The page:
In this article, we describe the iterative design and field trial of Amail, an email client specifically designed for people with aphasia who have problems expressing themselves verbally. We conducted a 3-month study with eight persons with aphasia to better understand how people with aphasia could integrate Amail in their daily life. Subjective data (questionnaires, interviews, and diaries) and objective data (usage logs) were collected to gain understanding of the usage patterns. All persons with aphasia in our study were able to use Amail independently, and four participants continued using Amail after the study period. The usage patterns, especially the frequency and length of the composed email messages, indicated that, over time, persons with aphasia were able to improve their email communication. Email partners also had the impression that their email partners with aphasia were improving gradually. Last but not least, the use of Amail positively influenced the number and quality of social contacts for the persons with aphasia. We also report some of the challenges encountered while conducting the field trial.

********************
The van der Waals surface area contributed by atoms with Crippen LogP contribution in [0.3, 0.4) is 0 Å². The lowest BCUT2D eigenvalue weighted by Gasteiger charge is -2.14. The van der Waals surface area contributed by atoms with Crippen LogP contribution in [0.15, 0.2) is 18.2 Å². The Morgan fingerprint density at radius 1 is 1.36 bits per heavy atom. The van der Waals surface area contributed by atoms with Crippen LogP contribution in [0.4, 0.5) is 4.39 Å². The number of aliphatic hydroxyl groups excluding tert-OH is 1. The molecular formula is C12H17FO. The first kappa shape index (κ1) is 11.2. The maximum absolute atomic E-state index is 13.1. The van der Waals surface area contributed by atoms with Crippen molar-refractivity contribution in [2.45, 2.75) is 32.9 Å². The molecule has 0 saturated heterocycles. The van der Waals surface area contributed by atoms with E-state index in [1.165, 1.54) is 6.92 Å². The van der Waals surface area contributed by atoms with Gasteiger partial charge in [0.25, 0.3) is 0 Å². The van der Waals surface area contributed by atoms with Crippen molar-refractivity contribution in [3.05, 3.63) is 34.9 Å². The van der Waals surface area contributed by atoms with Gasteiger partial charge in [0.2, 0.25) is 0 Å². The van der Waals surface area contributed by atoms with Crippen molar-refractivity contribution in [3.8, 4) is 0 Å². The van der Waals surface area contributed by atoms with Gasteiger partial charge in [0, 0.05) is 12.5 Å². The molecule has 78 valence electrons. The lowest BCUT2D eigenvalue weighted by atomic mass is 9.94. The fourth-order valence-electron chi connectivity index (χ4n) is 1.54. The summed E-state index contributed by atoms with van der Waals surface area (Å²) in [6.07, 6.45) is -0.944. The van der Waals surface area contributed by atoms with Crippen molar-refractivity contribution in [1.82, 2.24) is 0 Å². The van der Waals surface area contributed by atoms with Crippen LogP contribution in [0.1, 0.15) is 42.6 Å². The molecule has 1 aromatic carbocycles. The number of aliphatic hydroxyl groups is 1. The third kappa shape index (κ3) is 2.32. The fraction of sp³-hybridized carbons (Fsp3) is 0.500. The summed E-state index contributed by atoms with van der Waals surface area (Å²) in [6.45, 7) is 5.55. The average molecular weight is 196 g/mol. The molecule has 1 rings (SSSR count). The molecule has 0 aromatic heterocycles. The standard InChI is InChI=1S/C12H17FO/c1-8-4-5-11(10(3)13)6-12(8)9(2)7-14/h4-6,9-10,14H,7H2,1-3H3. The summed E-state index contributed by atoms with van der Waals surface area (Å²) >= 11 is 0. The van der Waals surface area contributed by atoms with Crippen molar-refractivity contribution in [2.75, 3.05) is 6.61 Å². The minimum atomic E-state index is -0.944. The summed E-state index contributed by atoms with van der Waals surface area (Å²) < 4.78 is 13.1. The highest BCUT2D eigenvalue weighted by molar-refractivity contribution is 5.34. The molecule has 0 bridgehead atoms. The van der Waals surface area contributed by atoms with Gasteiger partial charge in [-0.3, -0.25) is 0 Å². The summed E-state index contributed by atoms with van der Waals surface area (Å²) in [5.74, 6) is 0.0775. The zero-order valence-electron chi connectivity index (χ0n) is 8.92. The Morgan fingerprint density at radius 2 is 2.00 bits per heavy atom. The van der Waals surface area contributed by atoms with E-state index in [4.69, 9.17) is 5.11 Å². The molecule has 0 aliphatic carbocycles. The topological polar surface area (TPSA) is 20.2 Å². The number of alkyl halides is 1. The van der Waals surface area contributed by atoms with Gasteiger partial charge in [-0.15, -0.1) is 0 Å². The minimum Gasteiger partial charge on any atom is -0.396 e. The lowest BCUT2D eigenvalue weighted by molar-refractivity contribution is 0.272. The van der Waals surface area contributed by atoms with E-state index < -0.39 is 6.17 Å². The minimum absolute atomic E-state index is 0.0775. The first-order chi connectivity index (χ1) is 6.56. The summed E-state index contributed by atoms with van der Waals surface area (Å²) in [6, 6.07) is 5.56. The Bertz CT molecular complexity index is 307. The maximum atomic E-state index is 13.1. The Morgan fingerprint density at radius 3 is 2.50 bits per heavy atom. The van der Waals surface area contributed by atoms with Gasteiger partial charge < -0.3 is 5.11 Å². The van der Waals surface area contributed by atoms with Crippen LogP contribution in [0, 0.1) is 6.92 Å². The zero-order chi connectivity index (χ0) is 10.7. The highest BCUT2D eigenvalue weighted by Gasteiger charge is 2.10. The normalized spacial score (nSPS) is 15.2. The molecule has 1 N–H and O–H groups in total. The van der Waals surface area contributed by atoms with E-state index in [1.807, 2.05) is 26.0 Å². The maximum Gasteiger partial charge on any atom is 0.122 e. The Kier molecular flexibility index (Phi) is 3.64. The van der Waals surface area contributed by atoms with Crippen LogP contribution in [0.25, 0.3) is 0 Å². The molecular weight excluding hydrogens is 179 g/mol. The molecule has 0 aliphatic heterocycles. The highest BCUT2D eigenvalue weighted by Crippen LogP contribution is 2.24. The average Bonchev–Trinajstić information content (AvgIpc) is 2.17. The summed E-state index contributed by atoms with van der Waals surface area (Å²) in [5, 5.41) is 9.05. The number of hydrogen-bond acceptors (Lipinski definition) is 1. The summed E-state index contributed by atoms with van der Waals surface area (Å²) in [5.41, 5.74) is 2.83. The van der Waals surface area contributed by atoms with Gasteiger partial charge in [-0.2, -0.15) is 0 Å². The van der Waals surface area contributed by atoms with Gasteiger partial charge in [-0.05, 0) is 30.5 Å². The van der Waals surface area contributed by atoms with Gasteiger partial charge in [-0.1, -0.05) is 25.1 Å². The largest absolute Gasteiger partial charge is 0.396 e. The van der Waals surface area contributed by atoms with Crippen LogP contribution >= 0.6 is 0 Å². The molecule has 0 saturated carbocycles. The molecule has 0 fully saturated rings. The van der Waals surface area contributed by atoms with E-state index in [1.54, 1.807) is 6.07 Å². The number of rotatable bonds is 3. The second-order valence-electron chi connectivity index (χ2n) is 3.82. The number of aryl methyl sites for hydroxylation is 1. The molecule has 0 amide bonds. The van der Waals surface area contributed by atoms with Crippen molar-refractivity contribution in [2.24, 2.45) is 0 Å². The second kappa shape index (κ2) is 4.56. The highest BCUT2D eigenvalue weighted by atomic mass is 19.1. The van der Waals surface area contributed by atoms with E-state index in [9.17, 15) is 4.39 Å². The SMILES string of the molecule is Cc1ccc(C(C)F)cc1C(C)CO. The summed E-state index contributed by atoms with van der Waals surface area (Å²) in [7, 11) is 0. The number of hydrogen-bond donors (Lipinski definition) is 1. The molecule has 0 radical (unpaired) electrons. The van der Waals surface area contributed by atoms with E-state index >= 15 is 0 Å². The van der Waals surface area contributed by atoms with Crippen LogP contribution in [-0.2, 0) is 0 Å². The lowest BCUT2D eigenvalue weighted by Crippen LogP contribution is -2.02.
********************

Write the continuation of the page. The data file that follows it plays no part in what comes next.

|Journal||ACM Transactions on Accessible Computing|
|Publication status||Published - Nov 2015|